This is one of the nice parts of using the Omni Rack as a half rack. The ability to lift outside the rack while still using the functionalities of the feet that extend out and below the bar on a deadlift so you really don’t need a platform is fantastic and a feature many overlook. Banded deadlifts and squats are some of my favorite lifts (banded box squats are the G.O.A.T, in my opinion.)
I don’t want to downplay the use of the Omni Rack as a 6-post rack. It works pretty much equally as well as the PR-5000 V2 for that purpose. But, the Omni Rack has fewer options and lower future upgradeability at this juncture as it currently only comes with 93” tall uprights.
Everything about the Omni Rack is as I’d say with the PR-5000 V2. It’s a great value, high-quality, modular power rack that most home gym owners would love to have. The problem is, the PR-5000 V2 checks the same boxes and has the potential for a smaller footprint.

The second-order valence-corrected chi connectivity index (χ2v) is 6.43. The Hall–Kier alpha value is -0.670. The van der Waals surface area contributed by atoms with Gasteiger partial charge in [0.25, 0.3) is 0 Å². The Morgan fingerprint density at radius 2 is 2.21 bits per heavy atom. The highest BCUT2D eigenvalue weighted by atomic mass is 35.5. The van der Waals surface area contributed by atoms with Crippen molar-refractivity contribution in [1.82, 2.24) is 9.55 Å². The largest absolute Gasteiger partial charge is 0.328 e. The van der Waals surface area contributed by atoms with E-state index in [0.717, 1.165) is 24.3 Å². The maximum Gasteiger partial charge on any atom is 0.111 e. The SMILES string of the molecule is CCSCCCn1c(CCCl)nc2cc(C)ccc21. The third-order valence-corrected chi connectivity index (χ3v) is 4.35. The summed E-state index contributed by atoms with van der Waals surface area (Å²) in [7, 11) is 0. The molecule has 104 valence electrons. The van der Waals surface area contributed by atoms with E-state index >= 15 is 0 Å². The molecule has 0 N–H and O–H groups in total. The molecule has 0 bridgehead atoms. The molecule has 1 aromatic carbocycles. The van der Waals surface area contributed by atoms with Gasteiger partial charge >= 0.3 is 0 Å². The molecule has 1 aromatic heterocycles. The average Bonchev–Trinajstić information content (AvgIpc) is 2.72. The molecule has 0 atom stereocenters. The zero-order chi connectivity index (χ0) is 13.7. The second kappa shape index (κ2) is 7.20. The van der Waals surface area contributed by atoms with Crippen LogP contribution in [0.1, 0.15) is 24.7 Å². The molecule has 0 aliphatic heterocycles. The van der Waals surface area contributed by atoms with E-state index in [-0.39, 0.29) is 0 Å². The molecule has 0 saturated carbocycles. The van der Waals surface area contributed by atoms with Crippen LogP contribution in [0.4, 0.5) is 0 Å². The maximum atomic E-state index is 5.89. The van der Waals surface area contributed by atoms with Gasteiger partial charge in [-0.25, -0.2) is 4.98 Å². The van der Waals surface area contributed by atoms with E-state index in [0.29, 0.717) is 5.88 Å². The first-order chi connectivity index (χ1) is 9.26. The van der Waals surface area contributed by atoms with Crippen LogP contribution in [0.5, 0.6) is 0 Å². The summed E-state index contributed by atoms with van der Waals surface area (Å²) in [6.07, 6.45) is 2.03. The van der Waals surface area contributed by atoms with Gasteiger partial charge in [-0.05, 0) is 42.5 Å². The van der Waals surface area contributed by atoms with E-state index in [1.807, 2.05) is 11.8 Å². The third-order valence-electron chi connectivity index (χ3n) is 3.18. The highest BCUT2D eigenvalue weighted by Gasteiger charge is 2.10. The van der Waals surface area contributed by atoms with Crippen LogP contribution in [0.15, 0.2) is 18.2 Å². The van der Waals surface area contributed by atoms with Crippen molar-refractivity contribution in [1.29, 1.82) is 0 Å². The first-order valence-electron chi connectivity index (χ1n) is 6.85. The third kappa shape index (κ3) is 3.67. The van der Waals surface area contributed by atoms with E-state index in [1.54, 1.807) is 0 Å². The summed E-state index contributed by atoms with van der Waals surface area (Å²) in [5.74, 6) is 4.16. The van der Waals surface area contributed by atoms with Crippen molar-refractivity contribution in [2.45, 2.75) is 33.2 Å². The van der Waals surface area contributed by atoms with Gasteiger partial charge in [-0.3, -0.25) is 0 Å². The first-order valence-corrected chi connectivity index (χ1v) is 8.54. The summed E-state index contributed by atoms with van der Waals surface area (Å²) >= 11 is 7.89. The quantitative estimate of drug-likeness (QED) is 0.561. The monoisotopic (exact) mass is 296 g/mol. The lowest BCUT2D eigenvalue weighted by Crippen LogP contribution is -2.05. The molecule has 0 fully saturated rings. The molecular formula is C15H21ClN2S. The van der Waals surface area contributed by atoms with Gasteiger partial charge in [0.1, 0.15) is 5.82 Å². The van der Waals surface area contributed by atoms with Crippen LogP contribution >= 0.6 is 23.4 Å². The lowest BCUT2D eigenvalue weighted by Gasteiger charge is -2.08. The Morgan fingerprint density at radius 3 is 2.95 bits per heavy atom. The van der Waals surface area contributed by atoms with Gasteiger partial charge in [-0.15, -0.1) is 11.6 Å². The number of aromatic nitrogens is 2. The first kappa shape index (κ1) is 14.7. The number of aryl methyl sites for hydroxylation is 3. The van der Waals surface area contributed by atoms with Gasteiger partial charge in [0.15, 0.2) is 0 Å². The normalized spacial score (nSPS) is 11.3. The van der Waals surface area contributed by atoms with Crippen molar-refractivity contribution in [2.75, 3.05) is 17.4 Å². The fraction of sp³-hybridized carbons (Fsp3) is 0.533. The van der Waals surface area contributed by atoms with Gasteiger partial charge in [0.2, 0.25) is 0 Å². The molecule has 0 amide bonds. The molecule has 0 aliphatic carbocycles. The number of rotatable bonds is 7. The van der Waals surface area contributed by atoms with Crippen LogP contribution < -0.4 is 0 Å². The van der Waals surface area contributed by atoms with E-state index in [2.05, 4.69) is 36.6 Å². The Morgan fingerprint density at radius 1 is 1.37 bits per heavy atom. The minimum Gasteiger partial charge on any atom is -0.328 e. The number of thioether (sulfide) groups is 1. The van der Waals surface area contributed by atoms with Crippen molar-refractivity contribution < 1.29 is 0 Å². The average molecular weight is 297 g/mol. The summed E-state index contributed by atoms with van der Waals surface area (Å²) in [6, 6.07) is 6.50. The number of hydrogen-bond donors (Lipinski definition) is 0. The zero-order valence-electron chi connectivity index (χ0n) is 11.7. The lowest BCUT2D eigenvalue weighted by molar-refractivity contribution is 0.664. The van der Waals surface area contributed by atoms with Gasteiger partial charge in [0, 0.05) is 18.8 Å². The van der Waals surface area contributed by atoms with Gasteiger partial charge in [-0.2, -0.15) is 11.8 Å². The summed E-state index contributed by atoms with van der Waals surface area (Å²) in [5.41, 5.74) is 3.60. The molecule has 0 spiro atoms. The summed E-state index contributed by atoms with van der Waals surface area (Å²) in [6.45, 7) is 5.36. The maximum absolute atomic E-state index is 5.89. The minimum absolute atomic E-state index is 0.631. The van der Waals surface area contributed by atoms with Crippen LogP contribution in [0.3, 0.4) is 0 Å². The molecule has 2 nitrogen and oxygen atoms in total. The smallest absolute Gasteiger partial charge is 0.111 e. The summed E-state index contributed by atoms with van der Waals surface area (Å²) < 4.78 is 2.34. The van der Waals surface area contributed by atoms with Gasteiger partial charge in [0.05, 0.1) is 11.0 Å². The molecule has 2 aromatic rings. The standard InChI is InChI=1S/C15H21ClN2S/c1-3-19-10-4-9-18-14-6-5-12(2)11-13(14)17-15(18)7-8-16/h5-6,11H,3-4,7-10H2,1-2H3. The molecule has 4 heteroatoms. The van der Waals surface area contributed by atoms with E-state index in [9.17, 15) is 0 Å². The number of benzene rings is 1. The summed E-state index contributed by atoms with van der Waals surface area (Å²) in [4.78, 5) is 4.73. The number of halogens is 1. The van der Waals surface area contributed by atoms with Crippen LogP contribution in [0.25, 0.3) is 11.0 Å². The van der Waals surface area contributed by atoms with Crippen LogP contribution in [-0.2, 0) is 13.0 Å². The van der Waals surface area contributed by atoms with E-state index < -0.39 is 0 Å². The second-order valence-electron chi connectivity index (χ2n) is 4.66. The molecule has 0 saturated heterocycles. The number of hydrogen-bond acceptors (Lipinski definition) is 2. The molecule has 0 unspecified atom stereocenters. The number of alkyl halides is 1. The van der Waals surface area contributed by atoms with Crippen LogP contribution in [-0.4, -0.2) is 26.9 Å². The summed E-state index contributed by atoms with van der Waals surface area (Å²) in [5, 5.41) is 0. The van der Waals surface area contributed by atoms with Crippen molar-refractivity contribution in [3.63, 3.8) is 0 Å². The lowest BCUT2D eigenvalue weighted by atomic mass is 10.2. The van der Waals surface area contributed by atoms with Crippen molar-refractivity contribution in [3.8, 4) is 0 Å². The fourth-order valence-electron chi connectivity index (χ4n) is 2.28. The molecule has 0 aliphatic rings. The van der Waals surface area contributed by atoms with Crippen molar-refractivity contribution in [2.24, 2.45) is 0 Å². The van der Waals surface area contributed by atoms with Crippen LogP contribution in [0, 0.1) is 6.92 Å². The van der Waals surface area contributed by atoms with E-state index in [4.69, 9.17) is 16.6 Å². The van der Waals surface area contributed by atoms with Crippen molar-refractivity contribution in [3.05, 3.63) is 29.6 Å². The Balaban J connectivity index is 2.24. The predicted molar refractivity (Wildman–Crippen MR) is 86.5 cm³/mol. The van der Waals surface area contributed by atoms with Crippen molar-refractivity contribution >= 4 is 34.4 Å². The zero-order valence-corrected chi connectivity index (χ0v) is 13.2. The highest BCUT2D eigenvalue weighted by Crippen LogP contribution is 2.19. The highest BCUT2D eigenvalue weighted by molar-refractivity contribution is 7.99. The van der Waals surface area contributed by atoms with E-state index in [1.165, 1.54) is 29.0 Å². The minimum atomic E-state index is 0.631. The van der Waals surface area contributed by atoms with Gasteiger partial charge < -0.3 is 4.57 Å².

The question we’ve been getting most often while teasing the Omni Rack is, “what separates the Omni Rack from the PR-5000?”
The main reason we’d recommend the Omni Rack over the PR-5000 is if you wanted the half rack functionality with the long base or we’re scared of using the PR-5000 without bolting it down.
Both the Omni Rack and PR-5000 can use all of the REP accessories including the ISO Arms that we’ve reviewed as well as the Monolift Attachment that we’ve also reviewed.
The only attachment that doesn’t seem to work is the REP Belt Squat, although its current iteration had so quirks that we didn’t love.
For most people, we’d prefer the PR-5000 V2, although they’re so similar I think you could go either way.
If I could sum up the best and worst of the Omni Rack, this is what I’d say.
My favorite things about the Omni Rack
My complaints about the Omni Rack